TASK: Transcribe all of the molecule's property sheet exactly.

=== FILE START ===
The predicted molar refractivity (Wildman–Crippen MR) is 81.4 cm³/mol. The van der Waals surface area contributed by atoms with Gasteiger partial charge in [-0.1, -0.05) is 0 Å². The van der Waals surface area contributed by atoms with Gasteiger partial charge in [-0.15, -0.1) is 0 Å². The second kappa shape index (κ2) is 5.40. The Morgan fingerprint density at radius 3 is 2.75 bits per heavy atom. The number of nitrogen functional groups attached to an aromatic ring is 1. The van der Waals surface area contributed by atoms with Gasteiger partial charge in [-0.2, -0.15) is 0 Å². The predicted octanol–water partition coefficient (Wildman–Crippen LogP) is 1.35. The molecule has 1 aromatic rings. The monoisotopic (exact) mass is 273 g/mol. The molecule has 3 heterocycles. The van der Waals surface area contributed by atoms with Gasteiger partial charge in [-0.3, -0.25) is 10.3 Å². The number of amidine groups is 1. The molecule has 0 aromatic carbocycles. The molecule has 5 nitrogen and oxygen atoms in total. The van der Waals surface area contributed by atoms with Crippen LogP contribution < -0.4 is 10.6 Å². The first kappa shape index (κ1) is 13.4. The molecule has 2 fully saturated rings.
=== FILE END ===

The predicted molar refractivity (Wildman–Crippen MR) is 81.4 cm³/mol. The van der Waals surface area contributed by atoms with Gasteiger partial charge in [-0.1, -0.05) is 0 Å². The van der Waals surface area contributed by atoms with Gasteiger partial charge in [-0.15, -0.1) is 0 Å². The second kappa shape index (κ2) is 5.40. The Morgan fingerprint density at radius 3 is 2.75 bits per heavy atom. The number of nitrogen functional groups attached to an aromatic ring is 1. The van der Waals surface area contributed by atoms with Gasteiger partial charge in [-0.2, -0.15) is 0 Å². The predicted octanol–water partition coefficient (Wildman–Crippen LogP) is 1.35. The molecule has 1 aromatic rings. The monoisotopic (exact) mass is 273 g/mol. The molecule has 3 heterocycles. The van der Waals surface area contributed by atoms with Gasteiger partial charge in [-0.3, -0.25) is 10.3 Å². The number of amidine groups is 1. The molecule has 0 aromatic carbocycles. The molecule has 5 nitrogen and oxygen atoms in total. The van der Waals surface area contributed by atoms with Crippen LogP contribution < -0.4 is 10.6 Å². The first kappa shape index (κ1) is 13.4. The molecule has 2 fully saturated rings.